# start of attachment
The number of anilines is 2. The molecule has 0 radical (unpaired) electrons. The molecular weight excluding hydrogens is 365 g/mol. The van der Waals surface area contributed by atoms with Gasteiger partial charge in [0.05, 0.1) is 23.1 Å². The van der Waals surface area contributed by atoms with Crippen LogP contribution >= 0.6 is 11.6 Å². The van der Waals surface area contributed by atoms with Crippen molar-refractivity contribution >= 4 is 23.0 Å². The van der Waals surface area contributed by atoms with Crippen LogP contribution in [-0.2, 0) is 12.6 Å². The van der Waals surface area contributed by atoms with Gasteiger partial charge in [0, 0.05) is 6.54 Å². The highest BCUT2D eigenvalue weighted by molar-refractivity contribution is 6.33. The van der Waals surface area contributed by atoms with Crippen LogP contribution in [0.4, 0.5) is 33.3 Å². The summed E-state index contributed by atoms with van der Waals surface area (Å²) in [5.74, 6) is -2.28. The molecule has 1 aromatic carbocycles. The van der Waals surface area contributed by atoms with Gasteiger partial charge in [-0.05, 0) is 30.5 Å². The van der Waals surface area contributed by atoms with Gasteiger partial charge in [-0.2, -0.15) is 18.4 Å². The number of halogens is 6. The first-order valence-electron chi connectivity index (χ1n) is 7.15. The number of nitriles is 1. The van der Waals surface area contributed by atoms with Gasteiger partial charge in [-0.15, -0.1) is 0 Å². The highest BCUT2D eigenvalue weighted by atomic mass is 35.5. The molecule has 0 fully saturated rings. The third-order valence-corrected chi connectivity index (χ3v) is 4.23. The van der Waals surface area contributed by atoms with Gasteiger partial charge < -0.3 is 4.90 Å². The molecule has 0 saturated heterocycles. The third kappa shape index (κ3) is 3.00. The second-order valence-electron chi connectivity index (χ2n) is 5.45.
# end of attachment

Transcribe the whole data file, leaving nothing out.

The number of anilines is 2. The molecule has 0 radical (unpaired) electrons. The molecular weight excluding hydrogens is 365 g/mol. The van der Waals surface area contributed by atoms with Gasteiger partial charge in [0.05, 0.1) is 23.1 Å². The van der Waals surface area contributed by atoms with Crippen LogP contribution >= 0.6 is 11.6 Å². The van der Waals surface area contributed by atoms with Crippen molar-refractivity contribution >= 4 is 23.0 Å². The van der Waals surface area contributed by atoms with Crippen LogP contribution in [-0.2, 0) is 12.6 Å². The van der Waals surface area contributed by atoms with Gasteiger partial charge in [0, 0.05) is 6.54 Å². The highest BCUT2D eigenvalue weighted by molar-refractivity contribution is 6.33. The van der Waals surface area contributed by atoms with Crippen LogP contribution in [0.4, 0.5) is 33.3 Å². The summed E-state index contributed by atoms with van der Waals surface area (Å²) in [5.74, 6) is -2.28. The molecule has 1 aromatic carbocycles. The van der Waals surface area contributed by atoms with Gasteiger partial charge in [-0.05, 0) is 30.5 Å². The van der Waals surface area contributed by atoms with Gasteiger partial charge in [-0.2, -0.15) is 18.4 Å². The number of halogens is 6. The first-order valence-electron chi connectivity index (χ1n) is 7.15. The number of nitriles is 1. The van der Waals surface area contributed by atoms with Gasteiger partial charge in [-0.15, -0.1) is 0 Å². The highest BCUT2D eigenvalue weighted by atomic mass is 35.5. The molecule has 0 fully saturated rings. The third-order valence-corrected chi connectivity index (χ3v) is 4.23. The van der Waals surface area contributed by atoms with Gasteiger partial charge < -0.3 is 4.90 Å². The molecule has 0 saturated heterocycles. The third kappa shape index (κ3) is 3.00. The second-order valence-electron chi connectivity index (χ2n) is 5.45.